A Success Story: Meet Tommy

The children and youth we serve through our therapeutic residential programs have oftentimes experienced a severe amount of trauma in their lives. Pain, fear, discouragement and a sense of failure have unfortunately been themes weaved throughout their young lives.Success Story Meet Tommy

Tommy came to the Center with a history of trauma and neglect, and unfortunately, without the support from his parents. As a trusted partner of the County of San Diego Health & Human Services Agency, Tommy was referred to the Center given our ability to treat and care for the most impacted youth. Tommy was unsafe to live in a traditional home setting and needed the highest level of therapeutic treatment on a 24/7 basis.

One factor that contributed to Tommy’s growth was his engagement in the community, an important component of our therapeutic Residential Programs. Our community engagement efforts connect children and youth with a structured activity in the community where they can learn new skills, feel successful in the community, and continue their passion for their chosen activity once they complete their therapeutic treatment.

Tommy was very athletic and expressed an interest of being involved in a community sport. He met with Nancy Adams, the Center’s Community Engagement Manager for Residential Programs to identify activities that he would be passionate about.

Nancy shares, “Tommy was a great athlete, but being coachable was a skill that he had to work on. By being involved in weekly practices and games, he had another setting to practice and work on skills he was learning in our therapeutic setting. This involved Tommy learning how to follow direction from his coach, improving on his social skills and anger management when he didn’t score a goal, and learning how to be a teammate rather than controlling the ball all the time.”

Tommy continued in other sports, which improved his ability to release anger while also developing self-regulation skills. Sports were Tommy’s outlet and through his positive changes, he became a role model to other children living at the Center. Not only were Tommy’s changes in his behavior recognized by his peers and his therapeutic team at the Center, but also by the father of a fellow teammate. This father learned that Tommy’s parents weren’t in his life by seeing Tommy’s CASA (Court Appointed Special Advocates) at games as he was in the foster care system. Inspired by his passion to help children, this father decided to adopt Tommy in order to provide him with a loving family and expose him to experiences that he was gifted as a child.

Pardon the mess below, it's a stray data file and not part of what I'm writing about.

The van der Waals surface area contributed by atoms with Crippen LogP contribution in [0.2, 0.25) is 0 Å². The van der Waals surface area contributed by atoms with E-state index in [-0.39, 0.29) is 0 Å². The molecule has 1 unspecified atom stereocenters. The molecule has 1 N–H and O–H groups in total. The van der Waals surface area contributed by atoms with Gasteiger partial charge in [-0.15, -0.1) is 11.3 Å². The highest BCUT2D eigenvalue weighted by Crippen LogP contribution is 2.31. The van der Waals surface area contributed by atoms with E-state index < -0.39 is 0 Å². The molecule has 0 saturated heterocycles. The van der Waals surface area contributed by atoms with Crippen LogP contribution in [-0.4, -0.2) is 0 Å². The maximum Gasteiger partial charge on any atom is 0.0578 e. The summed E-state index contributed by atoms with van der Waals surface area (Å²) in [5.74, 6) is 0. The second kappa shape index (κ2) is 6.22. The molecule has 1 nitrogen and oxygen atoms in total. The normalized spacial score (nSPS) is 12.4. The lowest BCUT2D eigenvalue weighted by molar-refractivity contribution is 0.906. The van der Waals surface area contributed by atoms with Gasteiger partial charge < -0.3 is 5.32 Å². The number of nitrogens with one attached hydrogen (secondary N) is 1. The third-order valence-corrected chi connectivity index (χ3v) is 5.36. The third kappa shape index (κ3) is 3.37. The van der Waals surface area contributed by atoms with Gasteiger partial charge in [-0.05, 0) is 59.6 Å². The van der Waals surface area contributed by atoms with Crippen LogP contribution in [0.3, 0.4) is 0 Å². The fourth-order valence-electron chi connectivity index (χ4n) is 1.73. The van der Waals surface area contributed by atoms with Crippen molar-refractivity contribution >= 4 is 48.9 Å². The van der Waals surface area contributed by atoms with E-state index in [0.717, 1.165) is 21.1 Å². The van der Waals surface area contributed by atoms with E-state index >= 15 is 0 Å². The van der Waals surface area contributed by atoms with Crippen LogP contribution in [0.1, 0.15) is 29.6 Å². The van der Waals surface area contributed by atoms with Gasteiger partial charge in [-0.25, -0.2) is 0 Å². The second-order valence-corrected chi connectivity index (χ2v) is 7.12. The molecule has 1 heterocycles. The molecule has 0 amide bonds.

Nancy ensured that Tommy received a successful transition, as she does with every child discharged from the Center, to provide the resources necessary for continued success. Tommy received a backpack with soccer items and Nancy helped Tommy’s father enroll him in the Spring 2016 sports season. This current summer season, Tommy’s father was able to register him on his own, which is the goal of our community engagement efforts to create sustainability in activities after a child’s discharge.

Today, Tommy and his father are traveling across the country exploring new cities. Although Tommy has a new home and a new family, one thing remains constant which is his passion for sports and staying connected to the Center.Success Story Meet Tommy - Soccer Ball

After the last soccer game of the spring season, Tommy huddled with his former Center peers to share something important from his heart.

“You guys need to work your program (meet treatment goals) and let them help you and listen to them, so you can get a great family like I have.”

Not only were Tommy’s peers inspired by his words, but also Nancy and other adults who were at the game. Mental illness is a topic that can be shunned and stigmatized by many. Though to see a young child, like Tommy, be proud of who he is, where he came from, and acknowledge the Center as something positive is quite powerful.

An important lesson can be learned from Tommy…we can find happiness in our lives if we’re willing to change and be open to receiving help.

To learn more about our Residential Programs, please click here.

*The child’s name has been replaced in order to protect their identity.